3. Changes, changes. Once upon a time I had a friend who was an artist. A sweet, talented young man who lived on both sides of the coin. One day we were strolling along Greenwich Street in NYC's West Village. Lots of people, traffic, the occasional siren, just the stuff of the city we both lived in. We were talking softly as we walked. Brit suddenly stopped dead in his tracks and yelled "too many changes, to many changes". This
    was not at all unusual for him. It happened in different ways and in different situations, but it happened. I stopped getting freaked out in a very short period of time and it actually made me more aware and sensitive to changes all around me that I'd never noticed before.
    I'm not certain that the change/neural explosive chaos/connect back phenomenon is exclusive to autism. My husband and my son do not deal well with change at all. Sometimes just a small bump in the road and sometimes a major freak-out. I have learned to be very careful about whatever part of change I am even remotely involved with that may touch their lives. Are they anywhere on the spectrum of autism? I don't know. Sixty-three and forty + years ago was the middle ages for any kind of neurological dis-ease.
    Well, Audrey looks so sweet in her seat-belted place in the huge white vehicle. I especially love the smile, arms on the knees, tiny shoulders slightly raised part. Looks like "glee" to me. She looks ready for this new adventure whatever she may have to experience on the way there.
    Now for Miss "Clueless" Greer, has she got a life lesson waiting for her.
    Sending both you and Audrey good wishes for a great summer.

  4. When you said, "I then proceeded to enumerate all of the ways in which this could end in tragedy" I immediately thought...goodness, I am always on guard for those innocent suggestions given to my child that would cause an intense problem for him...such as, is the item too hard because it will easily become a missle OR will he latch on to said item and then want it constantly.

    "Another crisis averted. Is it any wonder that I'm constantly exhausted?"
    Geesh... life is in constant motion when you are having to be aware of all the smaller details...of course you are exhausted!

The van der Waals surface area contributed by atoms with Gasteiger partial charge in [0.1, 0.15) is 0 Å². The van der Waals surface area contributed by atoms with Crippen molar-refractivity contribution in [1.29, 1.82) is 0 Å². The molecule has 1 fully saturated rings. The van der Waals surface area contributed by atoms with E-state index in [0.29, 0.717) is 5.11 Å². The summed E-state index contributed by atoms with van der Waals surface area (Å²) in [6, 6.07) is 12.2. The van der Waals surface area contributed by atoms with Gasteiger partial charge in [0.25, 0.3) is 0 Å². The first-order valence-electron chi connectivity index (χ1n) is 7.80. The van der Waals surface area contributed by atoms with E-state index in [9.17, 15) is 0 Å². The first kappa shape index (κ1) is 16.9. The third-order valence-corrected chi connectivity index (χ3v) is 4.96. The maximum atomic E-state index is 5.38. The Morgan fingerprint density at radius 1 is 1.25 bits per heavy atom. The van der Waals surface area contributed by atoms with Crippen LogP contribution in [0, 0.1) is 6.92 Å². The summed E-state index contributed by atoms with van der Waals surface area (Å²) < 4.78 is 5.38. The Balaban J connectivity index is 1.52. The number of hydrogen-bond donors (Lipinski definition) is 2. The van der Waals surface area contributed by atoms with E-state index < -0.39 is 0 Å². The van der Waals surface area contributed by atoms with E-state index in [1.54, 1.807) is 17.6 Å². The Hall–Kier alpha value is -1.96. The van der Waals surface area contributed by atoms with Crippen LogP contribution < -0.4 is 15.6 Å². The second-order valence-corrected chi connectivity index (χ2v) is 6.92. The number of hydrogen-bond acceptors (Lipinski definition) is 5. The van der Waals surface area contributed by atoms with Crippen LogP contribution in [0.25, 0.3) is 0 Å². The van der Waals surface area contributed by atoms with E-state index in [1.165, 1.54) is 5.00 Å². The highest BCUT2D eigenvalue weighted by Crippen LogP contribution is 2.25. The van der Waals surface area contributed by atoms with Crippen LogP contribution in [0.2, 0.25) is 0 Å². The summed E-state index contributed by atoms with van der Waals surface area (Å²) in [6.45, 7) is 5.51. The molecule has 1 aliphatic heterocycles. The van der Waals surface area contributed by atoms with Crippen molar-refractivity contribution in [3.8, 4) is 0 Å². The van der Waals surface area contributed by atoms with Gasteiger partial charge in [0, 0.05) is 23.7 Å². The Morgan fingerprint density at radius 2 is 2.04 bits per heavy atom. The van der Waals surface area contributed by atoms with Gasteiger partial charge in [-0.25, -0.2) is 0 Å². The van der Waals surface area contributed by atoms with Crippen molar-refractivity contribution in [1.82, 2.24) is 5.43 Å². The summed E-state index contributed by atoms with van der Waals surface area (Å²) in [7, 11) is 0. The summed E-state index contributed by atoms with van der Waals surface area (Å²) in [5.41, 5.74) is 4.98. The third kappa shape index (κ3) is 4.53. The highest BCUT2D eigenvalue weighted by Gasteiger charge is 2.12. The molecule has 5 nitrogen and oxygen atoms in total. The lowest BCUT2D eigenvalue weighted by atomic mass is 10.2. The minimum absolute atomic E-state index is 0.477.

Thanks for taking care of all the other matters as I got a chuckle...horizontal shirts are for certain a BIG no.

  5. I'm glad that you found my blog, and, in turn, I know about your blog!

    My son is beginning Pre-K in August and we have the option of having someone pick him up for school... I just don't think I can do it though... I think he would FREAK out! I can't even imagine what would happen. How was it when your daughter first started?

    What state do you live in?

    Hope you had a great 4th of July!

  6. Yes, sometimes I find myself rethinking the decision to send her to this faraway school. But it really was the best placement for her for kindergarten and I love the school. And before the construction started, it really wasn't any worse time-wise than a normal bus ride that made stops for other kids.

    @Kristina, thanks for becoming a follower! I'm just one away from 100! I avoided the transportation thing during pre-school, but then had no choice when we chose this placement. She was OK with it, but we did alot of prep work in advance. We tried to get her excited every time we saw a school bus (even though it wasn't a yellow school bus that she was going to be on) so that she would think it was a cool "big kid" thing. She also can read, so we use social stories ALOT to get her through these big transitions. We are in the suburbs of Chicago....where are you?

  7. For a long time, ours was the Hokey Pokey playing (over and over) at bedtime...of course from some generic CD which I could never replace if my life depended on it. And there's a slight possibility I used to lose sleep worrying what would happen the day the CD started to skip